Putin’s government is under pressure to show its commitment to a continent of 1.3 billion people, which is increasingly assertive on the global stage. The summit will be an opportunity for him to push his plan to export Russian grain to Africa and cut Ukraine out of the global market but it will also reveal whether African leaders will continue to engage with a foreign leader who has a record of undermining stability on the continent.

Image: Getty Images

Business / France

Sporting chic

LVMH has become the latest sponsor of the Paris 2024 Olympic and Paralympic Games almost exactly a year before they kick off. With the €150m deal, it becomes the only luxury conglomerate among a host of global partners. As part of the package, LVMH-owned labels and ateliers will make their mark on various elements of the Olympic Games: Parisian jewellery house Chaumet will design the medals, the wine and spirits division of LVMH Moët Hennessy will take charge of hospitality and Paris-based brand Berluti will design the uniforms for the opening and closing ceremonies.

The group will also sponsor athletes, including French swimmer Léon Marchand. “It’s an expensive deal but for LVMH’s CEO, Bernard Arnault (pictured), it’s an opportunity to showcase his brands at one of the world’s most spectated events,” Dana Thomas, author of Fashionopolis: The Price of Fast Fashion and the Future of Clothes, tells The Monocle Minute. But with all eyes on the French capital next summer, Arnault will be hoping that France’s recent social unrest and a row over the participation of Russian and Belarusian athletes will be resolved in time.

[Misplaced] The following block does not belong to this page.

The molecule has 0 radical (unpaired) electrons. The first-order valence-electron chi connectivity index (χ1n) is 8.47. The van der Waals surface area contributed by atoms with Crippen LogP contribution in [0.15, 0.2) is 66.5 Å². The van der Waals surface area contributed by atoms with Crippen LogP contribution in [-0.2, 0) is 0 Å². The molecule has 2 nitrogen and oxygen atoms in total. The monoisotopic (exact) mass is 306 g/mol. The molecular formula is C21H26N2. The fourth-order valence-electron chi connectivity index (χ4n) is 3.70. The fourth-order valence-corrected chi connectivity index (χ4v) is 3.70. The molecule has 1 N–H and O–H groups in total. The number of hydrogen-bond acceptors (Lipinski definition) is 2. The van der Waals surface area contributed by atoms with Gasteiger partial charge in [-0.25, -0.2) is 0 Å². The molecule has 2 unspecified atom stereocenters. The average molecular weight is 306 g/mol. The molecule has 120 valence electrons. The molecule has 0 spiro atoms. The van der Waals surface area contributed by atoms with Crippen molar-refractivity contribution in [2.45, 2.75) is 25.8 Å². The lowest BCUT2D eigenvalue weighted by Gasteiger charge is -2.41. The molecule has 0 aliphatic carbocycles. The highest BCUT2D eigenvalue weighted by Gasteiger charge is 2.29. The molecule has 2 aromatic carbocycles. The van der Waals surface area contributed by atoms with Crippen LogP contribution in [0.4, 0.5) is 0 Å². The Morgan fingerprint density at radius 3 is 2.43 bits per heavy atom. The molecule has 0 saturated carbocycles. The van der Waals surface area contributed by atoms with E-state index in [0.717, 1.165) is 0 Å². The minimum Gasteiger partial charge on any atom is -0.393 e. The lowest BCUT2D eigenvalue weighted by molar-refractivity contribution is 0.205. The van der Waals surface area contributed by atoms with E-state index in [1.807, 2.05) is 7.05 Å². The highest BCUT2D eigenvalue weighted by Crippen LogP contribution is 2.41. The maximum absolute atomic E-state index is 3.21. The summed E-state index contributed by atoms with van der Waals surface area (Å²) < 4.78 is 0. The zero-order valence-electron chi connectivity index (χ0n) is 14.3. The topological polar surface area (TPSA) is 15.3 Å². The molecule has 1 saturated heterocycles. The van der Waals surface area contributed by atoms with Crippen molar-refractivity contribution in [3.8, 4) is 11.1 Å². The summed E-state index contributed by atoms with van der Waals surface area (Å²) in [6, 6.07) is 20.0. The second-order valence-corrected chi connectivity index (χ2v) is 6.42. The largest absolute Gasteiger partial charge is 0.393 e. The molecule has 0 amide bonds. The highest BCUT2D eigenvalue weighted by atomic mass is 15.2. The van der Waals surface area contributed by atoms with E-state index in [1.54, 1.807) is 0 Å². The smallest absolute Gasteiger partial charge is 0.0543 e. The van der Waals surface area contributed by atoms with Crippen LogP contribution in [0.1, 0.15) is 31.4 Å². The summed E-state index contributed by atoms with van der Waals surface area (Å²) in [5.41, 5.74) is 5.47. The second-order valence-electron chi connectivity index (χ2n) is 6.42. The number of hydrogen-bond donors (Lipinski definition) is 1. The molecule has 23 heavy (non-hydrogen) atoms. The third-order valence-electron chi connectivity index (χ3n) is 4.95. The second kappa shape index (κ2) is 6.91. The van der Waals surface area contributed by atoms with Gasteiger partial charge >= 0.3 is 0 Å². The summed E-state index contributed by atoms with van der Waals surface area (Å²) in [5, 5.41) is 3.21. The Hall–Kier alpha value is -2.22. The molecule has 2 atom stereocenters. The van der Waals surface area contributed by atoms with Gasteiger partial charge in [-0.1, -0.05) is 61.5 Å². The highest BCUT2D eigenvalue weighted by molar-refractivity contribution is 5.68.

For more on LVMH’s bid to sponsor the Olympics, tune in to Tuesday’s edition of ‘The Briefing’ on Monocle Radio.

Image: Corporal Cameron Pegg / Department of Defence, Australia

Defense / USA & Australia

Flight of fancy

Australia has announced plans to buy 20 new American military transport aircraft for $6.6bn (€5.9bn), ahead of a visit by the US secretary of state, Antony Blinken, and defence secretary, Lloyd Austin, later this week. The announcement coincides with Talisman Sabre 2023, the largest-ever military exercise led by the US and Australia, involving more than 30,000 troops from 13 countries deployed across Queensland, Western Australia, the Northern Territory and New South Wales.

According to analysts, the sale is part of the Biden administration’s wider efforts to boost its economic trade with the country. For Australia, the acquisition of the C-130J Hercules transport aircraft, which can be used for search-and-rescue missions, disaster relief and medical evacuations, will allow it to replace its ageing fleet while reinforcing the long-standing military ties between Canberra and Washington.